One would have to search high and low for a community that has as remained unscathed from the recent economic downturn. However, the Asia-Pacific region, as a whole, it the Asia-Pacific region has survived much better than other regions because of the risk and macroeconomic management measures that were developed in the aftermath of the 1997 Asian crisis.
The United Nations Economic and Social Commission for Asia and the Pacific (ESCAP)’s study, Economic and Social Survey of Asia and the Pacific, 2010 assesses the critical issues, policy challenges and risks that the region faces in the months and years ahead as it leads the world economy to recovery after the first global economic contraction in modern history. The survey discusses multiple imbalances and development gaps, evaluates their differential impact across countries and sub regions, and identifies key policy responses for the short- and long-term. The report is very particularly relevant to apparel and textile manufacturing as it is a significant industry in the region.
While the economic crisis slowed GDP growth in all countries throughout the region, the countries that depended more on exports and global financial flows suffered more damage. This is understandable when you consider that exports can comprise up to 38 percent of a country’s GDP, not to mention that exports dropped at rates nearly twice those that followed the 1997 crisis.
The report suggests that economies highly dependent on trade with the US and Japan are more vulnerable than others to the collapse in external demand. It’s worth looking at an interesting dynamic mentioned in the report: despite the overall reduction of exports to the US, all ESCAP countries increased their share of the remaining US market.
The study also states that finance costs increase due to reduced export opportunities. In turn, this reduces export performance. The reversal of foreign capital flow can impact the whole country financially, from exchange-rate depreciation to a decline in foreign exchange, which will likely damage the economy as a whole. Governments should work with banks and financial institutions to provide a selection of tools, such as loans and guarantees, and share risks appropriately.
The report discusses additional impacts (e.g. increased unemployment, decreased social protection measures and the continual migration of laborers) before examining how countries that invested in public spending programs aimed at creating employment and strengthening domestic demand fare better than others. Results indicate that monetary policies played a smaller role than fiscal policies in supporting domestic demand.
In times of economic downturn, governments should develop policies that reduce entrenched poverty and protect the population at large from the risk of falling into poverty. Policies should provide social protection that develops short-term safety nets, prevents increases in deprivation, and promotes better chances of individual development. Policies that generate income opportunities and improve access to basic social services, especially in rural areas, are also critical.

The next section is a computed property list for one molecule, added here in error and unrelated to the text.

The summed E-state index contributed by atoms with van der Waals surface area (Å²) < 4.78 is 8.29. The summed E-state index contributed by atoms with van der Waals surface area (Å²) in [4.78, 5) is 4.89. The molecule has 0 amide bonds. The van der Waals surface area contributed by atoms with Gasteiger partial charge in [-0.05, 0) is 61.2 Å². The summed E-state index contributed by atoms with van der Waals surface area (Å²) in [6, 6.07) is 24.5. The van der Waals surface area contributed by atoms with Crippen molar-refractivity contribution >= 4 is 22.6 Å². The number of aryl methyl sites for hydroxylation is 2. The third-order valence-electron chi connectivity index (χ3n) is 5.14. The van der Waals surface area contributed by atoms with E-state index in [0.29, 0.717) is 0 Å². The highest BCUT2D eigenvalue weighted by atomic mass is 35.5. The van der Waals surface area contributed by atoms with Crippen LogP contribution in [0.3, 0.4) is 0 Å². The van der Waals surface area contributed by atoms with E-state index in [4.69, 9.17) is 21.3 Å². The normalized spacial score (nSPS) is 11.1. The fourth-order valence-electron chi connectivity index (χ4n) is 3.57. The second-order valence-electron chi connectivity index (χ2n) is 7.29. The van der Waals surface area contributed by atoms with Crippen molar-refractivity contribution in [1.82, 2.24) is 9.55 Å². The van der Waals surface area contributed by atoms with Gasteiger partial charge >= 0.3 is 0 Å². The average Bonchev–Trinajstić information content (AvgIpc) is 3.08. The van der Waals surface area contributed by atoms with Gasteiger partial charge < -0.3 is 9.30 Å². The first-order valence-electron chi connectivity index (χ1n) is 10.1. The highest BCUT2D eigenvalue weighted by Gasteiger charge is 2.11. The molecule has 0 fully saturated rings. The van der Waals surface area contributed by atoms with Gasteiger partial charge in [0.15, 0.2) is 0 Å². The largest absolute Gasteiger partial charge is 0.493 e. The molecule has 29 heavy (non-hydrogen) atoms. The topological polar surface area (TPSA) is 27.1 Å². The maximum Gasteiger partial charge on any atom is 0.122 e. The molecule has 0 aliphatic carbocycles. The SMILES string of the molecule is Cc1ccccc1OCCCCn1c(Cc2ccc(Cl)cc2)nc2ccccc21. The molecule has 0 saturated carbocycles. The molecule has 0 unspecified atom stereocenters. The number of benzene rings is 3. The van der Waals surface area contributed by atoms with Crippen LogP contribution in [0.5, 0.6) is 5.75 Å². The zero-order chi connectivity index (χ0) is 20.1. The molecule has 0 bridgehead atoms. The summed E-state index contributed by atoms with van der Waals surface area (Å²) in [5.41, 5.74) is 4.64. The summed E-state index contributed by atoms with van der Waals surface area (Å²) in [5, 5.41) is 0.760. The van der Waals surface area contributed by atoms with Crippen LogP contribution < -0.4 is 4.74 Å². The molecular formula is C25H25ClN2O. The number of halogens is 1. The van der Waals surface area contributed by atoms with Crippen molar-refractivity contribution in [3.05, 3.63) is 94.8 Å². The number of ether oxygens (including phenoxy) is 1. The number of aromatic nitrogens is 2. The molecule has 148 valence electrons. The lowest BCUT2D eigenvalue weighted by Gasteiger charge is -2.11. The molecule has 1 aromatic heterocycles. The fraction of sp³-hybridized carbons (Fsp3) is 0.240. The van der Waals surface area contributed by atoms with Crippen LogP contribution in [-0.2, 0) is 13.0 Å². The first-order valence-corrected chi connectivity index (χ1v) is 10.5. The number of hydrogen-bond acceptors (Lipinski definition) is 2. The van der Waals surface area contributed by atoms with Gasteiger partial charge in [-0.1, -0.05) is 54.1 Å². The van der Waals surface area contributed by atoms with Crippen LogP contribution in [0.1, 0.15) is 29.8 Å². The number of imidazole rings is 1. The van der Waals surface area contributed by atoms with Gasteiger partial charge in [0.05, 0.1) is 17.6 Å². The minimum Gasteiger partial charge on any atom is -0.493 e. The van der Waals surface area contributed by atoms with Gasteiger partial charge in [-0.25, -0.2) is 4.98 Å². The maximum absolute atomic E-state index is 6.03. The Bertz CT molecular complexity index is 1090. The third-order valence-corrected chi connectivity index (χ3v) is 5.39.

Agricultural improvement services can have a large impact in rural communities that are often reliant on agriculture as a source of income. These improvements should include research and development, effective extension services with agronomic support, and increased connectivity through the use of information and communications technology to enable knowledge sharing. Programs should also address measures to improve transport systems and accessible financial support along with risk management tools (such as crop insurance), all of which could significantly contribute to reducing rural poverty.
The authors present future scenarios for: inflation, commodity price volatility, increase in food prices, and an asset price bubble. Here are some conclusions that the authors of the UNESCAP survey shared:
- The system of institutes like the Consultative Group on International Agricultural Research (CGIAR) have a key role in generating new knowledge and technology in agriculture and putting it in the public domain, where it is available to national agricultural research systems for adaptation to their geoclimatic conditions.
- A key element here would be a system that could help small farms benefit from economies of scale in marketing and assist them in meeting international standards.
- The authors suggest that governments could aim to improve the banking architecture by establishing institutions that facilitate financial inclusiveness, such as credit bureaus and credit guarantee funds for microfinance activities. Governments might also undertake large-scale financial literacy campaigns to equip the poor to benefit from financial inclusiveness.
- The report ends on the note of when should governments end stimulus policies and how can they facilitate self-sustaining economic growth. The authors also suggest that boosting domestic demand can make up for some export loss. Countries that are unable to create domestic demand should diversify their markets. Finally, policies that promote long-term structural rebalancing of economies can create healthier long-term trade conditions.
I feel that there is a lot of good information in this report that can be used to create policies that protect vulnerable members of our societies and strengthen economies.
Questions for consideration
Will such policy interventions be possible in all regions? Are there other, non-policy, mechanisms that can provide similar benefits?